I’ve already documented two instances of Judge Sotomayor’s incredible obfuscation of her support of freewheeling resort to foreign and international law to redefine the meaning of provisions of the American Constitution. In one of these instances, Sotomayor made this seemingly categorical declaration: “American law does not permit the use of foreign law or international law to interpret the Constitution. That’s a given.” Despite the vigorous debate on this question, she even asserted: “There is no debate on that question; there’s no issue about that question.”
In the other instance, she made the seemingly categorical declaration that “Foreign law cannot be used as a holding or a precedent or to bind or to influence the outcome of a legal decision interpreting the Constitution or American law that doesn’t direct you to that law.”
To complete (I think) the record of her hearing testimony on the topic, I add these three additional passages. I may add commentary this weekend, but I think they show clearly that Sotomayor won’t speak straight on the matter.
1. Here’s Sotomayor’s exchange with Senator Sessions on Wednesday:
On the question of foreign law, you, yesterday, said that — said this: “Unless the statute requires or directs you to look at foreign law, and some do” — some statutes do – “by the way.” You go on to say, “The answer is no. Foreign law cannot be used as a holding, or a precedent, or to bind or influence the outcome of a legal decision interpreting the Constitution or American law.” That’s a pretty good statement, I think. But this is what you said before in your speech to the American Civil Liberties Union, actually in April, just two or three months ago in Puerto Rico.
You said this: “International law and foreign law will be very important in the discussion of how we think about unsettled issues in our own legal system. It is my hope that judges everywhere will continue to do this, because within the American legal system we’re commanded to interpret our law in the best way we can, and that means looking to what other — anyone else has said to see if it has persuasive value.” So that’s troubling.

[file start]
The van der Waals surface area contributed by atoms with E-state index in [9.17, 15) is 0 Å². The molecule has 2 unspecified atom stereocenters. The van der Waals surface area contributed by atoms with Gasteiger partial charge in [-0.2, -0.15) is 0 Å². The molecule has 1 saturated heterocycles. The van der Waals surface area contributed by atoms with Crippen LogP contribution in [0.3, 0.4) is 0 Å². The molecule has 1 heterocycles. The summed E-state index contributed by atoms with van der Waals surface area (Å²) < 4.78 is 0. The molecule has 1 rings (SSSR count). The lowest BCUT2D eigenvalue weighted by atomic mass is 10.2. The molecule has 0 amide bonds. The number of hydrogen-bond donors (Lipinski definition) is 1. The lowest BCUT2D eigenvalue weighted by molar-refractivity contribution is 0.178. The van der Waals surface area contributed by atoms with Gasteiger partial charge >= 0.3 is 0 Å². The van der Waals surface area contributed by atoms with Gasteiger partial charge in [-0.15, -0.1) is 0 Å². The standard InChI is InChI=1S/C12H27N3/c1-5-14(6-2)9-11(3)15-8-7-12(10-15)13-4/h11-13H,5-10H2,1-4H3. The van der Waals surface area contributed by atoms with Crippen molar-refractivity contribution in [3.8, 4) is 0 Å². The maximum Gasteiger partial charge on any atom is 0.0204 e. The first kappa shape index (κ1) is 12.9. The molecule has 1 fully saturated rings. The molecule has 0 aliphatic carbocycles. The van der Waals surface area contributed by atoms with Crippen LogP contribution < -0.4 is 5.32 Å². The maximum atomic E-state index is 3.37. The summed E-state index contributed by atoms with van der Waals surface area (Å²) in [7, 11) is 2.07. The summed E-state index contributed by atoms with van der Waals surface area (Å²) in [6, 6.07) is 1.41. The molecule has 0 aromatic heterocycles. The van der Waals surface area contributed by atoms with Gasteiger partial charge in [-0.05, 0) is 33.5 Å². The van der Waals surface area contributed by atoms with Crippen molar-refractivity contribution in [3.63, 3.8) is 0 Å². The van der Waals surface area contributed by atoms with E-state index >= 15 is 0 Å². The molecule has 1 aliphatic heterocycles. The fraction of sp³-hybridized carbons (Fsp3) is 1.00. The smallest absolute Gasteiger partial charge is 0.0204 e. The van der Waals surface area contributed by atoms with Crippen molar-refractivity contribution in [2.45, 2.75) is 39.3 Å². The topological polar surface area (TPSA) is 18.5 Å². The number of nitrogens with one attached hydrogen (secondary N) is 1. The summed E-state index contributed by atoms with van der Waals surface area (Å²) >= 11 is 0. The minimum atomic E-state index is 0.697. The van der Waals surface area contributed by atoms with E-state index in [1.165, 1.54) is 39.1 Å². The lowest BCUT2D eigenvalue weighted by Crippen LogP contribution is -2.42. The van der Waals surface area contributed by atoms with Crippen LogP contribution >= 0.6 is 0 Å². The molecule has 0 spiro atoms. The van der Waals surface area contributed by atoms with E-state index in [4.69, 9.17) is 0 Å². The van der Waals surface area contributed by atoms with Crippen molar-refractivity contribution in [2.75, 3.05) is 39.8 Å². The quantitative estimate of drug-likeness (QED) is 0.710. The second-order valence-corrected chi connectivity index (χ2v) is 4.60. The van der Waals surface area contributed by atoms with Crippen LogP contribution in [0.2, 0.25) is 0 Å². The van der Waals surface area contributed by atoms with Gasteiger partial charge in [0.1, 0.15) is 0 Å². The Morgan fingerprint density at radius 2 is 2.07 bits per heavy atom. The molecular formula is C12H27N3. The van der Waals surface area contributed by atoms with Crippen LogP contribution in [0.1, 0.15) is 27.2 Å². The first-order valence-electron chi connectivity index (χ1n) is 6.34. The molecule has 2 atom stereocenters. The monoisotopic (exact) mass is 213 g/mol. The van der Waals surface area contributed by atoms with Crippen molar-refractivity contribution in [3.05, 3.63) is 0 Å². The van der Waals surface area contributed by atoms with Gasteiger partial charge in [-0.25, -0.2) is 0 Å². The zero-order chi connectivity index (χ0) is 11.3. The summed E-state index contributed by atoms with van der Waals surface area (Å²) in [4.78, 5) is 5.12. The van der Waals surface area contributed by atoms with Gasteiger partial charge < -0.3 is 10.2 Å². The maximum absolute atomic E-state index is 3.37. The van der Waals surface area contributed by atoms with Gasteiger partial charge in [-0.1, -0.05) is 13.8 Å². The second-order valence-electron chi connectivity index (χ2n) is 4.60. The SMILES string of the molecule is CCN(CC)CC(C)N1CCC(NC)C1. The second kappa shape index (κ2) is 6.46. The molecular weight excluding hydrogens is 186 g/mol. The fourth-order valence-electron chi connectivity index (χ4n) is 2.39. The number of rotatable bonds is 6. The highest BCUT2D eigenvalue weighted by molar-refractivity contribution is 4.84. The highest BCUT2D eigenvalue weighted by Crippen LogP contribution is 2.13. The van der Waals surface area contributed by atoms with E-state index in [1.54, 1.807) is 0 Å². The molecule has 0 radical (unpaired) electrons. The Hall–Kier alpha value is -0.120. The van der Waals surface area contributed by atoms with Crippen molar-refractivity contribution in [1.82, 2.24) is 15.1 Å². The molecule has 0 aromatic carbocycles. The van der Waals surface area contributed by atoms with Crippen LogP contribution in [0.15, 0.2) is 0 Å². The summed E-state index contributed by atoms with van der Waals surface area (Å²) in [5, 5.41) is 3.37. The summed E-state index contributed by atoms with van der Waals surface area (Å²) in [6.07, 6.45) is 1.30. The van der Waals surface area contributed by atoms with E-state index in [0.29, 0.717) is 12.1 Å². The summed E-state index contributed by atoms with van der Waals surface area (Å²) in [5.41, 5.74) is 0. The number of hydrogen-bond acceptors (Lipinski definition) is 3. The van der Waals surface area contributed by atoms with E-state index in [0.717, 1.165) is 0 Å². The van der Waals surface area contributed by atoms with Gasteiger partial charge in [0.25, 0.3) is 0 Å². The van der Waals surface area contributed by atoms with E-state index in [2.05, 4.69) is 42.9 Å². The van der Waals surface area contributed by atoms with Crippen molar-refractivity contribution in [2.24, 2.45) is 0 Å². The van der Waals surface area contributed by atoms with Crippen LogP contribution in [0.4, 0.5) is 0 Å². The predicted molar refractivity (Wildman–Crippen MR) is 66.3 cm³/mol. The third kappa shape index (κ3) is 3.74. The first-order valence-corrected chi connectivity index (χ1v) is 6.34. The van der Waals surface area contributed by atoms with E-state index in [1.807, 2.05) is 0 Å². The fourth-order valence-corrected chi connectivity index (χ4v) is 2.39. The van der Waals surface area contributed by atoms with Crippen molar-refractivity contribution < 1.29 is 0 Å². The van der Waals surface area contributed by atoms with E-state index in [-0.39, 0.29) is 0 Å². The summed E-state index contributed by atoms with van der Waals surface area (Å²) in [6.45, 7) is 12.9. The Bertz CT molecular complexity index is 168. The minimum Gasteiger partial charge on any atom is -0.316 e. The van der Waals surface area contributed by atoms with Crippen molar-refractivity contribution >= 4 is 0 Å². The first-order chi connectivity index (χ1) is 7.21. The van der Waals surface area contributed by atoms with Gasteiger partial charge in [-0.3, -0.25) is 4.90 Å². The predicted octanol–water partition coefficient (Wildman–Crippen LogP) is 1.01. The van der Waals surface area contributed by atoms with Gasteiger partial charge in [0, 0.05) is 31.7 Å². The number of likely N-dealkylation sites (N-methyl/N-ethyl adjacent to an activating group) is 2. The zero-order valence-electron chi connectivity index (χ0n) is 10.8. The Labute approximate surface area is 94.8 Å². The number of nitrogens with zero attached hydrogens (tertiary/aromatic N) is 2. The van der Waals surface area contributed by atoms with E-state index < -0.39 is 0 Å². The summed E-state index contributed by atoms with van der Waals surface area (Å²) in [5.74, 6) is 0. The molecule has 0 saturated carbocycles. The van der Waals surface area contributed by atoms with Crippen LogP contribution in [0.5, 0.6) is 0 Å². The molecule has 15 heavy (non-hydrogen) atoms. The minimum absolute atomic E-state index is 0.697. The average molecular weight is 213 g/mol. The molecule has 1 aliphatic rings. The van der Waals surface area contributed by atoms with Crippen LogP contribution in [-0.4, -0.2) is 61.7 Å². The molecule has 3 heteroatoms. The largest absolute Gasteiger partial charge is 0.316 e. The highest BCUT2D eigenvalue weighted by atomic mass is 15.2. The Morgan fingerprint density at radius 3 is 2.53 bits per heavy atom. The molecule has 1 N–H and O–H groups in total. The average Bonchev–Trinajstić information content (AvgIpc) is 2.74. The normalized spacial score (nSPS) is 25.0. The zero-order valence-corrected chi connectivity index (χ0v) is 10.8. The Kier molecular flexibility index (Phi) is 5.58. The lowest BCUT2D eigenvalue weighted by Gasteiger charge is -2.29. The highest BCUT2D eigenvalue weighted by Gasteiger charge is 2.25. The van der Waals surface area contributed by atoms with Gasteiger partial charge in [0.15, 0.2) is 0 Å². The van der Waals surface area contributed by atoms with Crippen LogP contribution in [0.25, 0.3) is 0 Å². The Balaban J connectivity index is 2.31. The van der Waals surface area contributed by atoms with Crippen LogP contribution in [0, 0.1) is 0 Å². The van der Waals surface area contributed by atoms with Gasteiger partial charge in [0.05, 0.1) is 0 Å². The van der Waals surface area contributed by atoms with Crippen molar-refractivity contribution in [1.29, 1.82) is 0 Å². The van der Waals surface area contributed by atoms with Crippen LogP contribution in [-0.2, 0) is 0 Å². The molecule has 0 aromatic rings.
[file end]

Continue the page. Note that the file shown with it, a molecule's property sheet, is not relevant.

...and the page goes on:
Now, you also said, yesterday, that you agreed with Justice Scalia and Justice Thomas on the point that one has to be very cautious, even in using foreign law with respect to things American law permits you to do. I don’t think that’s exactly correct or a fair summary of the import of your speech.
This is what you said before the ACLU group a month or two ago: “And that misunderstanding”, about using foreign law, “is, unfortunately, endorsed by some of our Supreme Court Justices.” Both — “unfortunately endorsed”. Both Justice Scalia and Justice Thomas have written extensively, criticizing the use of foreign and international law in Supreme Court decisions. They have somewhat a valid point, and you point that out. But then you go on to say, “But I think I share more the ideas of Justice Ginsburg and her thinking in believing that unless American courts are more open to discussing the ideas raised in foreign cases and by international cases, that we’re going to lose influence in the world.”
So everybody knows. There’s been a fairly robust, roaring debate over this question. There are basically two sides, one led by Justice Ginsburg and one led by Justices Scalia and Thomas. Don’t you think a fair reading of this statement is that you came down on the side of Justice Ginsburg?
No, sir. Because these conversations were in the context — and discussions were in the context of my pointing out, just as she had, that foreign law can’t be a holding, it can’t be precedent, it can’t be used in that way. She is talking about the way I was to — and what I said in my speech at the beginning and the end, ideas. What are you thinking about? Judges use law review articles, they use statements by other courts. The New York Court of Appeals, in a recent case, looked to foreign law to address an issue that it was considering, not in terms of a holding for the court, but a way of thinking about it that it would consider. My point is that I wasn’t advocating that it should ever serve as precedent or ever serve as a holding. I was talking about the dialogue of ideas.
2. Yesterday, Senator Coburn asked Sotomayor whether she would “affirm to this committee and the American public that, outside of where you are directed to do so through statute or through treaty, refrain from using foreign law in making the decisions that you make that affect this country and the opinions that you write.” In response, Sotomayor stated:
I will not use foreign law to interpret the Constitution or American statutes. I will use American law, constitutional law to interpret those laws except in the situations where American law directs the court.
3. Then, in response to Senator Kyl, Sotomayor stated: “I do not believe that foreign law should be used to — to determine the result under constitutional law or American law, except where American law directs.”